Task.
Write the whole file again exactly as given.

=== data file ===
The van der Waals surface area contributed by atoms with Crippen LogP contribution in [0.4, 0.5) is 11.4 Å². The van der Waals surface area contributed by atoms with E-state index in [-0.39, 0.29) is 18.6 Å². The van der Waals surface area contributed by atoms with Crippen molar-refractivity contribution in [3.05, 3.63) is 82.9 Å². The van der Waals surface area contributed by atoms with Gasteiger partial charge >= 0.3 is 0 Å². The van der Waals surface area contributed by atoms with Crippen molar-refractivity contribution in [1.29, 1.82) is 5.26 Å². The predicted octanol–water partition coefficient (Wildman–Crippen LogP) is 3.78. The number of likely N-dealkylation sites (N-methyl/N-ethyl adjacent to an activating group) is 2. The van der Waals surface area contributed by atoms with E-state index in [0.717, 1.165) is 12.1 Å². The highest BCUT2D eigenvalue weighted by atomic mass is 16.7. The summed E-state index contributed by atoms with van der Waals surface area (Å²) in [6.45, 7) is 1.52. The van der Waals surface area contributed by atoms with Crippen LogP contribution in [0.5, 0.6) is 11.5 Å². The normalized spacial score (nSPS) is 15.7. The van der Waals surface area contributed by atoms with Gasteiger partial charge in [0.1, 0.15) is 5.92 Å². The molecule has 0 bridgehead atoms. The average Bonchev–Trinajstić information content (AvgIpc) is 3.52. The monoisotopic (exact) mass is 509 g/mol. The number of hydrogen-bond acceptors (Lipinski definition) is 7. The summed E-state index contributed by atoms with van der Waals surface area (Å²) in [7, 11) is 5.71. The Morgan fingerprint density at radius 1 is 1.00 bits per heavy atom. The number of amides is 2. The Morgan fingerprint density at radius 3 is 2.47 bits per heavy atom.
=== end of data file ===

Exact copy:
The van der Waals surface area contributed by atoms with Crippen LogP contribution in [0.4, 0.5) is 11.4 Å². The van der Waals surface area contributed by atoms with E-state index in [-0.39, 0.29) is 18.6 Å². The van der Waals surface area contributed by atoms with Crippen molar-refractivity contribution in [3.05, 3.63) is 82.9 Å². The van der Waals surface area contributed by atoms with Gasteiger partial charge >= 0.3 is 0 Å². The van der Waals surface area contributed by atoms with Crippen molar-refractivity contribution in [1.29, 1.82) is 5.26 Å². The predicted octanol–water partition coefficient (Wildman–Crippen LogP) is 3.78. The number of likely N-dealkylation sites (N-methyl/N-ethyl adjacent to an activating group) is 2. The van der Waals surface area contributed by atoms with E-state index in [0.717, 1.165) is 12.1 Å². The highest BCUT2D eigenvalue weighted by atomic mass is 16.7. The summed E-state index contributed by atoms with van der Waals surface area (Å²) in [6.45, 7) is 1.52. The van der Waals surface area contributed by atoms with Crippen LogP contribution in [0.5, 0.6) is 11.5 Å². The normalized spacial score (nSPS) is 15.7. The van der Waals surface area contributed by atoms with Gasteiger partial charge in [0.1, 0.15) is 5.92 Å². The molecule has 0 bridgehead atoms. The average Bonchev–Trinajstić information content (AvgIpc) is 3.52. The monoisotopic (exact) mass is 509 g/mol. The number of hydrogen-bond acceptors (Lipinski definition) is 7. The summed E-state index contributed by atoms with van der Waals surface area (Å²) in [7, 11) is 5.71. The Morgan fingerprint density at radius 1 is 1.00 bits per heavy atom. The number of amides is 2. The Morgan fingerprint density at radius 3 is 2.47 bits per heavy atom.